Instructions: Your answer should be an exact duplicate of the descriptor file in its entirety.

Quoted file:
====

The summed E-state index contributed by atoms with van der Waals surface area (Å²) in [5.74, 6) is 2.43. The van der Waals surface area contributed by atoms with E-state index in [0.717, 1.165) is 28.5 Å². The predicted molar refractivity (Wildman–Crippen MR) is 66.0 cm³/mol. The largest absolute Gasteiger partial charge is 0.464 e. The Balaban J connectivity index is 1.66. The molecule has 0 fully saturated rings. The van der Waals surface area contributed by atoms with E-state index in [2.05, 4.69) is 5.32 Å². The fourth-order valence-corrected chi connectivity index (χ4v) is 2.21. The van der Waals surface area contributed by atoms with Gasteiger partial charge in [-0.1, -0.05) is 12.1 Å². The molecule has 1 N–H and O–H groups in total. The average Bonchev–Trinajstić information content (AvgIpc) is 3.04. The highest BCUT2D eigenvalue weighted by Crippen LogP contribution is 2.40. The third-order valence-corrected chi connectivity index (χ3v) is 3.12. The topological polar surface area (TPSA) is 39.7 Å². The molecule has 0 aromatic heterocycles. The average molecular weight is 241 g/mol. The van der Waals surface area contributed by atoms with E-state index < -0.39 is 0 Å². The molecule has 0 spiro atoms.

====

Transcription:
The summed E-state index contributed by atoms with van der Waals surface area (Å²) in [5.74, 6) is 2.43. The van der Waals surface area contributed by atoms with E-state index in [0.717, 1.165) is 28.5 Å². The predicted molar refractivity (Wildman–Crippen MR) is 66.0 cm³/mol. The largest absolute Gasteiger partial charge is 0.464 e. The Balaban J connectivity index is 1.66. The molecule has 0 fully saturated rings. The van der Waals surface area contributed by atoms with E-state index in [2.05, 4.69) is 5.32 Å². The fourth-order valence-corrected chi connectivity index (χ4v) is 2.21. The van der Waals surface area contributed by atoms with Gasteiger partial charge in [-0.1, -0.05) is 12.1 Å². The molecule has 1 N–H and O–H groups in total. The average Bonchev–Trinajstić information content (AvgIpc) is 3.04. The highest BCUT2D eigenvalue weighted by Crippen LogP contribution is 2.40. The third-order valence-corrected chi connectivity index (χ3v) is 3.12. The topological polar surface area (TPSA) is 39.7 Å². The molecule has 0 aromatic heterocycles. The average molecular weight is 241 g/mol. The van der Waals surface area contributed by atoms with E-state index < -0.39 is 0 Å². The molecule has 0 spiro atoms.